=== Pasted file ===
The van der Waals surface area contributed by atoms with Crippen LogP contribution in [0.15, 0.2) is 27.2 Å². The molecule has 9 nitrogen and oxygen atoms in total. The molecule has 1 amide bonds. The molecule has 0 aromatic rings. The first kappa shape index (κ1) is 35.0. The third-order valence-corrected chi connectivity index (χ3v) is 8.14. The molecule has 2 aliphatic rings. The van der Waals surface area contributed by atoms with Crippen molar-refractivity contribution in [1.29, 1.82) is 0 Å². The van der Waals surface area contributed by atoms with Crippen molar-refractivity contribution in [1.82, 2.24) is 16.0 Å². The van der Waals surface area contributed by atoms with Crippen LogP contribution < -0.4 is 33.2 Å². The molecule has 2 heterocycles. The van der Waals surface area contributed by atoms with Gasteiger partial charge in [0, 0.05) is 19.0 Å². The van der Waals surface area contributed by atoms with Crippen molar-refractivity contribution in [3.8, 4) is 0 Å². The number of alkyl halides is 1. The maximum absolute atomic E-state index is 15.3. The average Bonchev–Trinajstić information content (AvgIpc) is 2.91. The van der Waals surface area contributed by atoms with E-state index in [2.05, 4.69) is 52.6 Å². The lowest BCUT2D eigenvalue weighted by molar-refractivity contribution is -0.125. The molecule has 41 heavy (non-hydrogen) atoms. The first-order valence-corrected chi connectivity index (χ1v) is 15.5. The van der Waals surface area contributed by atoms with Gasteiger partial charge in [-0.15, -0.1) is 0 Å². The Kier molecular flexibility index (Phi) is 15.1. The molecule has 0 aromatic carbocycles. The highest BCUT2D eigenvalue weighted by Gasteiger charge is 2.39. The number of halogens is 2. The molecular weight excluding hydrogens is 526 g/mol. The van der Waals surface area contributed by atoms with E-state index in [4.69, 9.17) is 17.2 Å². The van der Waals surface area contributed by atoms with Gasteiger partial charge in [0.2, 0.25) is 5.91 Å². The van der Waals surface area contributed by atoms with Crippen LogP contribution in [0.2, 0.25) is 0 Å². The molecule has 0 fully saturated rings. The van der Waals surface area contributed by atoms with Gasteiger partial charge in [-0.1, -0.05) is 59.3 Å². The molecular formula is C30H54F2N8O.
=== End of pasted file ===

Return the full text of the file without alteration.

The van der Waals surface area contributed by atoms with Crippen LogP contribution in [0.15, 0.2) is 27.2 Å². The molecule has 9 nitrogen and oxygen atoms in total. The molecule has 1 amide bonds. The molecule has 0 aromatic rings. The first kappa shape index (κ1) is 35.0. The third-order valence-corrected chi connectivity index (χ3v) is 8.14. The molecule has 2 aliphatic rings. The van der Waals surface area contributed by atoms with Crippen molar-refractivity contribution in [1.29, 1.82) is 0 Å². The van der Waals surface area contributed by atoms with Crippen molar-refractivity contribution in [1.82, 2.24) is 16.0 Å². The van der Waals surface area contributed by atoms with Crippen LogP contribution < -0.4 is 33.2 Å². The molecule has 2 heterocycles. The van der Waals surface area contributed by atoms with Gasteiger partial charge in [0, 0.05) is 19.0 Å². The van der Waals surface area contributed by atoms with Crippen molar-refractivity contribution in [3.8, 4) is 0 Å². The number of alkyl halides is 1. The maximum absolute atomic E-state index is 15.3. The average Bonchev–Trinajstić information content (AvgIpc) is 2.91. The van der Waals surface area contributed by atoms with E-state index in [2.05, 4.69) is 52.6 Å². The lowest BCUT2D eigenvalue weighted by molar-refractivity contribution is -0.125. The molecule has 41 heavy (non-hydrogen) atoms. The first-order valence-corrected chi connectivity index (χ1v) is 15.5. The van der Waals surface area contributed by atoms with Gasteiger partial charge in [-0.15, -0.1) is 0 Å². The Kier molecular flexibility index (Phi) is 15.1. The molecule has 0 aromatic carbocycles. The highest BCUT2D eigenvalue weighted by Gasteiger charge is 2.39. The number of halogens is 2. The molecular weight excluding hydrogens is 526 g/mol. The van der Waals surface area contributed by atoms with E-state index in [4.69, 9.17) is 17.2 Å². The van der Waals surface area contributed by atoms with Gasteiger partial charge in [0.2, 0.25) is 5.91 Å². The van der Waals surface area contributed by atoms with Crippen LogP contribution in [0.2, 0.25) is 0 Å². The molecule has 0 fully saturated rings. The van der Waals surface area contributed by atoms with Gasteiger partial charge in [-0.1, -0.05) is 59.3 Å². The molecular formula is C30H54F2N8O.